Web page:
— -- In an effort to stem the flow of undocumented children and families across the southwest border of the U.S. and provide a solution to humanitarian challenges like smuggling and trafficking, today the Department of Homeland Security announced new measures to expand the United States’ Central American refugee processing program.
Since January of this year, about 26,000 unaccompanied alien children and almost 30,000 family units have tried to cross the southwest border, according to Customs and Border Protection. The majority of them were from El Salvador, Guatemala and Honduras.
White House Principal Deputy Press Secretary Eric Schultz called the humanitarian crisis in Central America “heartbreaking,” noting that refugee families in those countries often face violence as they seek to escape the region, which is why “it was important for us to take action.”
As part of this new initiative, the Central American Minors program will expand to include additional relationships to a child who qualifies for the refugee program, including siblings over the age of 21, the in-country biological parent if one parent is lawfully present in the U.S., and “caregivers” of the child. The United States has received over 9,200 applicants for this program so far and approved about 2,300.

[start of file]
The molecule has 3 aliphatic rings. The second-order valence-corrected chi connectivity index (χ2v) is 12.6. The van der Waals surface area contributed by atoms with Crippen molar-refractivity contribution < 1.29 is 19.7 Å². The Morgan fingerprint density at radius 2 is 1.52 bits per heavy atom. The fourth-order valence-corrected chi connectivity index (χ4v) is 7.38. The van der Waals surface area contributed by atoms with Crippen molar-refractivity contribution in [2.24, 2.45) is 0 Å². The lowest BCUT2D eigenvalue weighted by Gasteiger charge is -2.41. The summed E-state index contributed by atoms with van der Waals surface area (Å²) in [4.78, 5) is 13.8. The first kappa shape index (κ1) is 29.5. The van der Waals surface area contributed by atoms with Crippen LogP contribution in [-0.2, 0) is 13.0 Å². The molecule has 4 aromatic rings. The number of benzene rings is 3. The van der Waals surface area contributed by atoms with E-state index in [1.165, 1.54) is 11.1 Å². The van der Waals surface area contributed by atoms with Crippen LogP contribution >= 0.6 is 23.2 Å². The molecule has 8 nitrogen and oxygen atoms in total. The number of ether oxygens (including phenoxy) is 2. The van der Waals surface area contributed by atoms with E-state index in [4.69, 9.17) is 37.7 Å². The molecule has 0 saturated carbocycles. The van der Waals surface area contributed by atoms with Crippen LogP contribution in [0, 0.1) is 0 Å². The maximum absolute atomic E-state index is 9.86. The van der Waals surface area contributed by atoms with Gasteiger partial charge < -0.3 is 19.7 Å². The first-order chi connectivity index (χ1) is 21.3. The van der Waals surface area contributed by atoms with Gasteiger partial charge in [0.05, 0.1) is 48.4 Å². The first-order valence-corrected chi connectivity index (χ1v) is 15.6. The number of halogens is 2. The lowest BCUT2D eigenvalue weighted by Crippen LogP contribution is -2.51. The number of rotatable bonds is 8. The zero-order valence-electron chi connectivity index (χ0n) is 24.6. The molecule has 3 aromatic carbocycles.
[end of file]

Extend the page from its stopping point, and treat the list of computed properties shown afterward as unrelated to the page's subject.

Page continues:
“Through the Central American Minors program, the U.S. government offers an alternative, safe, and legal path to the United States for children seeking protection from harm or persecution in El Salvador, Guatemala and Honduras,” said Secretary of Homeland Security Jeh Johnson in official statement.
The announcement, which comes in the midst of the Democratic National Convention, is expected to generate sharp criticism from the Republican nominee who has advocated for closed borders.
DHS Deputy Secretary Alejandro Mayorkas said on a call with reporters that one of the goals of the expanded Central American Minors programs is family unity.
In an effort to provide immediate protection for those in danger, Costa Rica has agreed to a protection transfer arrangement (PTA), in coordination with the United Nations High Commissioner for Refugees (UNHCR) and the International Organization for Migration (IOM), allowing families facing threats to leave their home country while their application is processed.
Costa Rica plans to be capable of hosting around 200 individuals for a period of six months at a time.
For those who do not qualify for immediate transfer to Costa Rica, a new in-country referral program will allow applications for refugee protection, and claims will be evaluated through a vetting process by DHS officers in those home countries.
DHS also indicated that Mexico will play a greater role by increasing its capacity to screen asylum seekers from Central America. This agreement was a product of the meeting between President Obama and Mexican President Enrique Nieto last week.